The Year Between

Spring makes everything shiny.  Am I right?  Never mind–I am.  There is this overwhelming and fulfilling sense of LIFE that just breathes energy into everything.  In the interest of full disclosure, I am also just off a round of Prednisone because my asthma was all agitated after a sinus infection, so {controlled} steroid use could be adding to this sense of joyousness, but I finished the meds last week, and I still feel shiny.  I’m choosing to believe other factors are filling me up.

I don’t want to step down from the high, but I have to warn you that this post is transparent and raw on so many levels.  I considered writing it to get it out of my system and then just not publishing it.  Who really needs to read about where I’ve been inside my head for the past year?  In the grand scheme, none of this matters to people outside of my life…or even to most people IN my life.  But I am a big fan of transparency.  I think we live in a world where so much of what we see is a façade — parenting perfection, home perfection, physical perfection, LIFE perfection.  Everyone is striving to put forth perfection…or at least the perception of perfection.  With social media infiltrating everything, we see these images of perfection and believe they are real and right, and when our own lives aren’t lining up perfectly, we feel like we’ve failed on some level.  Or maybe that’s just me.

And then I find something out that blows a hole in some image of perfection in someone else’s life and I think, why in the world are we trying to hide real life?  OUR real lives?

Life is messy and fulfilling and stressful and satisfying and hard and emotional…and it is all completely beautiful in its imperfection.  The ugly moments help us appreciate the sweet moments, and they all meld together to make us human.  Why are we pretending that perfection is what it’s all about?  Or that some fabricated image of perfection is even what we want?  Why aren’t we more honest with each other?  I have walked the career walk, working above and beyond at every step to try to advance a minuscule bit in my career and hating and resenting all the effort for so little recognition.  I have struggled to skip indulging in my vice–F-O-O-D…seems innocent enough until my pants don’t want to button–because sometimes that tasty reward at the end of the day is all that keeps me going.  I am DAILY utterly and completely exhausted from engaging my chatty and busy children.  Why am I hiding these truths from you?  Why are we all hiding the truths of the messy parts of our lives from one another?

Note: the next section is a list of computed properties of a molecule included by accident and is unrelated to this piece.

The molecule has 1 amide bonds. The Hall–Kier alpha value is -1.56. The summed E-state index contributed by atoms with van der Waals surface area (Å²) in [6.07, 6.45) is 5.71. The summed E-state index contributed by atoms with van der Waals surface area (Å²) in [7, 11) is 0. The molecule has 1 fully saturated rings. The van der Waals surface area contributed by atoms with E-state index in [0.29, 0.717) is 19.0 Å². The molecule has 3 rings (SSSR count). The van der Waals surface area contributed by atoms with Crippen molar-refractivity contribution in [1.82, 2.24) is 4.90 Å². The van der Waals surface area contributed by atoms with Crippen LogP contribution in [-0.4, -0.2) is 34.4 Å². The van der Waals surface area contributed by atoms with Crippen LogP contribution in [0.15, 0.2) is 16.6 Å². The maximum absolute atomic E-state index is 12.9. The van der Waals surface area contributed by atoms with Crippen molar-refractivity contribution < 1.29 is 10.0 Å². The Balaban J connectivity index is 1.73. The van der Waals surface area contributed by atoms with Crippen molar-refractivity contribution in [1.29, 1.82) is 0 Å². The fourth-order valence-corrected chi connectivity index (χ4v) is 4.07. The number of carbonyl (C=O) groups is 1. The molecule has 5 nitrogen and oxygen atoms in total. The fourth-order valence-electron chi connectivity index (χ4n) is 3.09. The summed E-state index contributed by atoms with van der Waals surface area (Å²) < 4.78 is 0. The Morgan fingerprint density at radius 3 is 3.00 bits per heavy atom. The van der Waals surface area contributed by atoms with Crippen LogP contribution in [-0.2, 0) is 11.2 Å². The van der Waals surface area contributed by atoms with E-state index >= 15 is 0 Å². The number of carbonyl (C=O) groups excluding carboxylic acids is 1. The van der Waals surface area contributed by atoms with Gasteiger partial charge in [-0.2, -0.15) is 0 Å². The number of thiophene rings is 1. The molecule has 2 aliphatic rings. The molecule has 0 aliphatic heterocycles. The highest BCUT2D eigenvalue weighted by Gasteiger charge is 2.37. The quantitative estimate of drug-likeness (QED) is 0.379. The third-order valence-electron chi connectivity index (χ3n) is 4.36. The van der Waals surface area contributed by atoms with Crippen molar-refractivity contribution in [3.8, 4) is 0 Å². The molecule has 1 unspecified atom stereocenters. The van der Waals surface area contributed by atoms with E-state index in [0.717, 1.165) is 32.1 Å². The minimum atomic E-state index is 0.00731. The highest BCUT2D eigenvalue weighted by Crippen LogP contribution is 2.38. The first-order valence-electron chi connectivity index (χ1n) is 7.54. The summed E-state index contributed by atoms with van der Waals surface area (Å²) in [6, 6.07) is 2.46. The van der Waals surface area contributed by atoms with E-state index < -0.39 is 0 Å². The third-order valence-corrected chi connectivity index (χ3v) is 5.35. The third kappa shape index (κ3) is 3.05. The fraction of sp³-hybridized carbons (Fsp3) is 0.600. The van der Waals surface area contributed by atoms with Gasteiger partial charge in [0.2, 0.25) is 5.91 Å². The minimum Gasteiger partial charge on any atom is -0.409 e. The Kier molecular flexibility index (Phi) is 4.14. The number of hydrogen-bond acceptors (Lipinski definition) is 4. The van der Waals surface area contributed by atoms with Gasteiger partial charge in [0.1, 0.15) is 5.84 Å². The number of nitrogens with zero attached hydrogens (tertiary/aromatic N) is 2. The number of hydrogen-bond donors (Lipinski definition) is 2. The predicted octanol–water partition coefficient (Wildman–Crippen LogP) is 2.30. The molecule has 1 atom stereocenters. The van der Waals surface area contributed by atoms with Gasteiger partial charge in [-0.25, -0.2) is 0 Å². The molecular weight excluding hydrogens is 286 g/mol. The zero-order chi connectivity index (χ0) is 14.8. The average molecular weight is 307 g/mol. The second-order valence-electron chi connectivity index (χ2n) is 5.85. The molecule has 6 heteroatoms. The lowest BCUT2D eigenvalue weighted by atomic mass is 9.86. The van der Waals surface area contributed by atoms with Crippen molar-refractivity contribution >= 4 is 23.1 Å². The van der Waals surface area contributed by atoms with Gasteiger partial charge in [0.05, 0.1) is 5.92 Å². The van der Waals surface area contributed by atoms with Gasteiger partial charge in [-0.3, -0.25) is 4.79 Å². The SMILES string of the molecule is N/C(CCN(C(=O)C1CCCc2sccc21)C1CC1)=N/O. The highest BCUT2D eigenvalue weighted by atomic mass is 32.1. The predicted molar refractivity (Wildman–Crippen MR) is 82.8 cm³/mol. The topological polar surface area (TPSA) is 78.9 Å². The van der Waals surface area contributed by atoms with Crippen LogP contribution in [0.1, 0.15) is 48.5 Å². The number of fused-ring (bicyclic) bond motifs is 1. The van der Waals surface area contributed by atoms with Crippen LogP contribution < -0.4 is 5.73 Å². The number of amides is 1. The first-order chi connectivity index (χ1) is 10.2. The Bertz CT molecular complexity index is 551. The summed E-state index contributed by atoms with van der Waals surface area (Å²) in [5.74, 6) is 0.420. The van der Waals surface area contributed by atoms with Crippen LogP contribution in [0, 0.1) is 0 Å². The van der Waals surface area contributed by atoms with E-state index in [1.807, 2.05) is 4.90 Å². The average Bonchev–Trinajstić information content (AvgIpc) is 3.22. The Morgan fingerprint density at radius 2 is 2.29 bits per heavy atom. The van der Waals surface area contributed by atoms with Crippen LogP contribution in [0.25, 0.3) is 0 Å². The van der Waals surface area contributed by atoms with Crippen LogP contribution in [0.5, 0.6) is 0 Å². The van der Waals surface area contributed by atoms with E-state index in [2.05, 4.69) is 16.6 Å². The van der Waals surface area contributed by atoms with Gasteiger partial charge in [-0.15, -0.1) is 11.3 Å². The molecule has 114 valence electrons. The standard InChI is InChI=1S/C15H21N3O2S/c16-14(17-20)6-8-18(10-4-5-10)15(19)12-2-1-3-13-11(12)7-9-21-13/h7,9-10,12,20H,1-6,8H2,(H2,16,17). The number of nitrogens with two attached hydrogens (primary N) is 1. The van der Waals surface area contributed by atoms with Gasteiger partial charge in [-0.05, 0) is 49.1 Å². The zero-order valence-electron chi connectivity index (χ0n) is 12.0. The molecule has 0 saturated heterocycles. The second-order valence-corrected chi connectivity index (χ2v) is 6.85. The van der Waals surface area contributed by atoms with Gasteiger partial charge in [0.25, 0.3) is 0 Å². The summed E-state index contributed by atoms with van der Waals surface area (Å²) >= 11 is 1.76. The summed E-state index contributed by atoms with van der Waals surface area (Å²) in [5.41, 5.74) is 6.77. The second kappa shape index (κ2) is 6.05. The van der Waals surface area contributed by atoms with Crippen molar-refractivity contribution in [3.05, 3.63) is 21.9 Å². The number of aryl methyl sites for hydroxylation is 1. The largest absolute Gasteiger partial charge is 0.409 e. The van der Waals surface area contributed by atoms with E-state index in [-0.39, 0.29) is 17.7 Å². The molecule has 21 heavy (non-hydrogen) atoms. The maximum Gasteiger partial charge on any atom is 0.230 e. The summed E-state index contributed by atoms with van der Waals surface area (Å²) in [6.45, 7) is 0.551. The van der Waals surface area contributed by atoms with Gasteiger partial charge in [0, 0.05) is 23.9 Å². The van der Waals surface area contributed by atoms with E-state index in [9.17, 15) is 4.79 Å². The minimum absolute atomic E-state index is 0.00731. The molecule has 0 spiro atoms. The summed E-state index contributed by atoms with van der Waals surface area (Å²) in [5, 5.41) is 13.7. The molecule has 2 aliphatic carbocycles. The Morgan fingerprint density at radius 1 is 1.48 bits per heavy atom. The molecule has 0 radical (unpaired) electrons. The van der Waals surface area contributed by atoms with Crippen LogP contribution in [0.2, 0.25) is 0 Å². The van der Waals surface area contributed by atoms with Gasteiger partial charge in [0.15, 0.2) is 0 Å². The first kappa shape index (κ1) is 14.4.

Admitting that I hit the couch with my mug of tea (or my mug of ice cream) and just twitch for half an hour after the kids are asleep doesn’t make me a bad parent.  It’s not that I don’t love them to the ends of the earth or appreciate their chatty wildness (although sometimes I totally don’t appreciate it–I just want quiet).  It’s just tiring, and some days, my brain is exploding long before bedtime because I just need a reprieve from all the engagement.  I knew this life as a work-from-home mom would be more intense, and it is.  In so many ways, parenting is harder for me when I am immersed in it all day every day.  It’s why many of us work outside the home–because the balance creates a healthier family environment for some of us.

Anyway, I digress (it’s my thing; have you heard?). I have been recognizing the lack of transparency all around me for quite awhile, and so I’m going to post this because I think it’s important to remind one another that we all hit points of struggle and that this is okay.  For some of us, this is normal.  THIS is living.

So back to feeling shiny and then on to the raw and real.  Feeling amazing has me thinking about the time before…before, I hadn’t felt amazing for quite awhile.  I have lived with, around, and through moderate depression for my entire adult life.  I know blue periods.  My husband and kids know my blue periods.  Mine are fairly minor, but they are there and we all live with, around, and through them.  I know a lot about the nature of my own depression, and I have learned to recognize it and work through it with some fluidity.  We went through a LOT of crushing experiences early on in our marriage…not with the marriage, thankfully, but with other stuff.  Family issues, struggles with friends during that transition from being young adults to actual adults, watching cancer slowly take someone we loved, redefining in what ways we were accountable to others versus to one another, losing loved one after loved one after loved one in a cruel onslaught, including both of our dads.  During that time, I began to understand my depression and how to cope with it–how to live with, around, and through it, and through all of that learning, I figured out how to recognize a depressive mood and how to pull myself out of that depressive mood almost right away.  I think that’s why I struggled so much this past year because I wasn’t ever really fully out of the funk.  None of my normal tactics worked, and while I have medicated my depression in the past, I’m super stubborn and know that I’m pretty good at handling depression without meds…and I’m honestly just not a fan of being tied to daily doses of anything if I can avoid it.  I probably won’t avoid it forever because when it is a daily and sometimes hourly struggle and when it consumes that much energy, the benefit of being med-free pales.  Digression.